While hard and fast figures on the rural-urban disparity are near impossible to acquire due to a lack of consistent reporting and data collection, rates of domestic violence are about six per cent higher on average in rural and regional communities across Australia than in our cities.
This estimate aligns with a Commonwealth report, also published in 2015, which aimed to dig beneath the reasons why incidences of domestic and family violence were higher in the bush.
The reasons are a miserable entanglement of cultural values that seek to silence women; to complex financial arrangements, especially common within farming enterprises, that make it harder for women to leave violent partnerships; to definitions of rural hyper-masculinity that emphasise strength, courage and domination but mask internalised male aggression that also manifests in suicide, bullying, homophobia and sexual assault.
It’s a toxic brew that when coupled with the added challenges of geographical isolation and distance from emergency care and support services and limited access to quality, experienced staff, becomes dangerously poisonous – sometimes deadly.
One frontline support worker of a government-funded agency has told InQueensland, on condition of withholding their identity, of frazzled and over-worked colleagues, stretched beyond capacity to meet demand.
And spare a thought for the support workers of the federally funded Queensland Indigenous Family Violence Legal Service, who are given the whole of Queensland to cover from just five offices in Cairns, Townsville, Mount Isa, Rockhampton and Brisbane.
While the overwhelming demand swamping case workers might be tough, it’s still no comparison for families living with the terror of violence – mostly at the hands of men.
According to one of Australia’s foremost domestic and family violence experts, Griffith University’s Associate Professor Molly Dragiewicz, commonly held perceptions of rural life make it more difficult to even draw attention to the problem, let alone attract focused and funded analysis to identify the risks and implement protective strategies.
“It’s pretty consistent in all the research that rates of domestic and family violence in rural and regional areas are higher, which goes against the misconception that smaller towns and rural regions have lower crime rates and are assumed to be safer places to live,” she said.
“Not only are the rates of domestic and family violence higher but your chances of getting help are poorer due to several factors. In small towns it’s hard to be anonymous. If you seek help from the police soon everyone in town is going to know after you’ve been seen walking into a police station.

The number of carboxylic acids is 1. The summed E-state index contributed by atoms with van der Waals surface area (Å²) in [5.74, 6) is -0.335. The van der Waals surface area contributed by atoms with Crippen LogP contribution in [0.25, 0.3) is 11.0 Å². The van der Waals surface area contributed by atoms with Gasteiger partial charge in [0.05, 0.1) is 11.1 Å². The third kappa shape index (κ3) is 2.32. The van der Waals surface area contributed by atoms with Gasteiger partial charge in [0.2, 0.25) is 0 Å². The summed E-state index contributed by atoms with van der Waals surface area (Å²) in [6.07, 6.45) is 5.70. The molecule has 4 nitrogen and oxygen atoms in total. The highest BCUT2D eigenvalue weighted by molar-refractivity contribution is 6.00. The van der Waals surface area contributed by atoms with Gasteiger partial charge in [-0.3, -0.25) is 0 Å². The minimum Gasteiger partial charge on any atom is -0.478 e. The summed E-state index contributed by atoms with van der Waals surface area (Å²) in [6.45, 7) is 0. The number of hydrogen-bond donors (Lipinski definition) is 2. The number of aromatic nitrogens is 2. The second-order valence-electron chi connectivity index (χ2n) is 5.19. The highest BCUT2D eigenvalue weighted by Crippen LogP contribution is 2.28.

“And it’s also not uncommon for police and local magistrates, for example, to sometimes be friends with perpetrators, which can compromise the assistance and support women receive.
“And seeking help anonymously online, which is easier closer to a larger city, can be near impossible in some rural areas where they are still suffering from very little to no internet connectivity.”
Premier Anastacia Palaszczuk and her Domestic Violence Prevention Minister Di Farmer are preparing for a summit at the end of this month to lay the groundwork for more domestic and family violence reform in the wake of recent horrific killings in Brisbane and Townsville.
It is frequently quoted that one woman is killed each week in Australia on average at the hands of their male partner or family member. It is a crime that has no regard for demography or geography.
Palaszczuk has promised a “new chapter” in domestic violence reform, calling for all ideas to be offered in a bipartisan forum that needs to rise above politics and deliver in the interests of all Queenslanders.
Palaszczuk says all 140 recommendations from the Not Now, Not Ever report have been implemented, but acknowledges “more needs to be done”.
New chapters work best when they enhance the existing narrative.
Before Palaszczuk and Farmer hold their summit, they may do well to reflect on some of the advice from the Not Now, Not Ever report authors, who wrote:
“A one-size-fits-all approach to designing and delivering integrated service responses across Queensland will not work.
“Challenges faced by victims and service providers in rural and remote communities are significantly different from those faced by victims in metropolitan communities, which in turn differ from those in Indigenous communities and culturally and linguistically diverse communities.
“Integrated, holistic and timely responses to domestic and family violence are needed, tailored to the specific needs of each of these communities.”
If you or someone you know is impacted by sexual assault or family violence, call 1800RESPECT on 1800 737 732 or visit www.1800RESPECT.org.au. In an emergency, call 000.
Jump to next article